The most recent issue of National Geographic has an article on the Staffordshire treasure, a massive Anglo-Saxon treasure-hoard, which was discovered by an amateur treasure hunter in 2009. Check it out!
The treasure was found near Lichfield, in what was once Mercia, one of the most important kingdoms of the Anglo-Saxon heptarchy. It comprises hundreds of gold and silver artifacts, from roughly 600-800 (although the hoard could have been deposited later), most of which are martial (sword pommels, knife hilts, etc.), and all of which are 100% gorgeous.
"Scyld's strong son was the glory of Denmark;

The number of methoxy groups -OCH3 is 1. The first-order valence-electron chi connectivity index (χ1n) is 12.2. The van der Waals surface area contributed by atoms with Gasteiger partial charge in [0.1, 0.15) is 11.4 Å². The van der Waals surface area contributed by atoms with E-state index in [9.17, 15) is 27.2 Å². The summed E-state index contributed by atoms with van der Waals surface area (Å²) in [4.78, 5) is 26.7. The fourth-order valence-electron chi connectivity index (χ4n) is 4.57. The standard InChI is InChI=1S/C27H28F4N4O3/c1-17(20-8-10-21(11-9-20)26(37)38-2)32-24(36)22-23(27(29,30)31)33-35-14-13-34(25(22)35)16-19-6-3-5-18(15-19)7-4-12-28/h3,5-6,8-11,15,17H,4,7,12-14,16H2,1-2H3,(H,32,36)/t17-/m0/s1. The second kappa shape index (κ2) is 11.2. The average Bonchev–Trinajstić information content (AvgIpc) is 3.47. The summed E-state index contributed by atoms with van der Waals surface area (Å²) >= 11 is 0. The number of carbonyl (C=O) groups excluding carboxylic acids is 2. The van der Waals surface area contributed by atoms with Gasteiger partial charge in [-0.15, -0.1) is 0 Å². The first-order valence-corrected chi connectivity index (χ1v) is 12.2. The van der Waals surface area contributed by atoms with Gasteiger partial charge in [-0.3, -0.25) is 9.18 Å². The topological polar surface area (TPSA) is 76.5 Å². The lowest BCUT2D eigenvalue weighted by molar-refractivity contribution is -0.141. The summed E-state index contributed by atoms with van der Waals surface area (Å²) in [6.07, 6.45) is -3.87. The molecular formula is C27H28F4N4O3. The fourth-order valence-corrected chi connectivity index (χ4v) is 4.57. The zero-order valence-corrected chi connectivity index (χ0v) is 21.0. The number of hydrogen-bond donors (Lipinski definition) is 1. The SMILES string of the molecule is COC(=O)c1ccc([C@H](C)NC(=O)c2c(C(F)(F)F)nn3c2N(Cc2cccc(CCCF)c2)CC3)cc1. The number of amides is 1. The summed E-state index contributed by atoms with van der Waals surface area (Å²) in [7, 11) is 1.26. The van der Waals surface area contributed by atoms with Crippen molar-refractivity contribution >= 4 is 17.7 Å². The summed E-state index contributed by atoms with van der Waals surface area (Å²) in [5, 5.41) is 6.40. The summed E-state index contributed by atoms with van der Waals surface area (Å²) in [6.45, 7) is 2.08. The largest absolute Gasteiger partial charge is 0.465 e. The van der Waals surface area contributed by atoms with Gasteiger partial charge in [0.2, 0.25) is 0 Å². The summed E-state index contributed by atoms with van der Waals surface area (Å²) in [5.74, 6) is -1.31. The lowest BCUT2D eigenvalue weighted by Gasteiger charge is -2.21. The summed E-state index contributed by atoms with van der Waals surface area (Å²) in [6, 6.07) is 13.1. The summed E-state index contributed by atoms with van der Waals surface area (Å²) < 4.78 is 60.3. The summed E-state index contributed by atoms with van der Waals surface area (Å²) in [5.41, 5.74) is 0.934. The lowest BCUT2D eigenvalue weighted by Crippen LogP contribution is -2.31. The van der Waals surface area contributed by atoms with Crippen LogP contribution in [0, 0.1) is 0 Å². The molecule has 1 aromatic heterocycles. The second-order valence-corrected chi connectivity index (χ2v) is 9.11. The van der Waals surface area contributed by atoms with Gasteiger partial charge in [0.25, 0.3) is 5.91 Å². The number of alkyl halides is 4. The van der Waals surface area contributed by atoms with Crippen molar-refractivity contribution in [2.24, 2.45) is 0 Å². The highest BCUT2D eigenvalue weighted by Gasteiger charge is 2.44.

his father's warriors were wound round his heart
with golden rings, bound to their prince
by his father's treasure. So young men
build the future, wisely open-handed in peace,
protected in war; so warriors earn
their fame, and wealth is shaped with a sword."
(Beowulf, ll. 19-25)
Where the gold came from is something of a mystery--it might have been recycled from Roman solidii. Likewise, the garnets in the pieces probably came from central or southern Europe, but it's not clear how they ended up as part of an Anglo-Saxon hoard.
Oh, and the guy who discovered the hoard? He was living on government assistance. Not anymore. Time to buy a metal detector.